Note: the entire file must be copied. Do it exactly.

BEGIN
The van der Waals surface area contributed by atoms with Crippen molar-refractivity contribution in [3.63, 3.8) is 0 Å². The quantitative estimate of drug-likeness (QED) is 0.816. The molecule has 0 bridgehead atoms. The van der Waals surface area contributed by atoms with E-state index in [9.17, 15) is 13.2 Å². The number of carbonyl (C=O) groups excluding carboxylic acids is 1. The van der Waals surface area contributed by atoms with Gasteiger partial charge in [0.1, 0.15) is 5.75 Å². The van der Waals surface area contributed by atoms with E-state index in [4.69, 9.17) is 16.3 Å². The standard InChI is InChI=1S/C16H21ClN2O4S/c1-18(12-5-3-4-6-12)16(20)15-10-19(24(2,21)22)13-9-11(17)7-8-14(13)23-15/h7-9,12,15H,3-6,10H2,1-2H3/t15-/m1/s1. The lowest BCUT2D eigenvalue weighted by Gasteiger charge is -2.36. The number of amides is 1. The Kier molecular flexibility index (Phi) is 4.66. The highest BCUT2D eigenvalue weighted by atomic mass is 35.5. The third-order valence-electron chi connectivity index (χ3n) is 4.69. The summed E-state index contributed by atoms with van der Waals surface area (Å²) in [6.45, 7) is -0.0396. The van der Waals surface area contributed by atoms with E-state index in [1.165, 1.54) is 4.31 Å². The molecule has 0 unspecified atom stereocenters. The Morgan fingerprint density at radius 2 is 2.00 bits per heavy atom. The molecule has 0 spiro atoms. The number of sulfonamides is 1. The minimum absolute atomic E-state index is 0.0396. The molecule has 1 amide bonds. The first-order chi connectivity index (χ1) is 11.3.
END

The van der Waals surface area contributed by atoms with Crippen molar-refractivity contribution in [3.63, 3.8) is 0 Å². The quantitative estimate of drug-likeness (QED) is 0.816. The molecule has 0 bridgehead atoms. The van der Waals surface area contributed by atoms with E-state index in [9.17, 15) is 13.2 Å². The number of carbonyl (C=O) groups excluding carboxylic acids is 1. The van der Waals surface area contributed by atoms with Gasteiger partial charge in [0.1, 0.15) is 5.75 Å². The van der Waals surface area contributed by atoms with E-state index in [4.69, 9.17) is 16.3 Å². The standard InChI is InChI=1S/C16H21ClN2O4S/c1-18(12-5-3-4-6-12)16(20)15-10-19(24(2,21)22)13-9-11(17)7-8-14(13)23-15/h7-9,12,15H,3-6,10H2,1-2H3/t15-/m1/s1. The lowest BCUT2D eigenvalue weighted by Gasteiger charge is -2.36. The number of amides is 1. The Kier molecular flexibility index (Phi) is 4.66. The highest BCUT2D eigenvalue weighted by atomic mass is 35.5. The third-order valence-electron chi connectivity index (χ3n) is 4.69. The summed E-state index contributed by atoms with van der Waals surface area (Å²) in [6.45, 7) is -0.0396. The van der Waals surface area contributed by atoms with E-state index in [1.165, 1.54) is 4.31 Å². The molecule has 0 unspecified atom stereocenters. The Morgan fingerprint density at radius 2 is 2.00 bits per heavy atom. The molecule has 0 spiro atoms. The number of sulfonamides is 1. The minimum absolute atomic E-state index is 0.0396. The molecule has 1 amide bonds. The first-order chi connectivity index (χ1) is 11.3.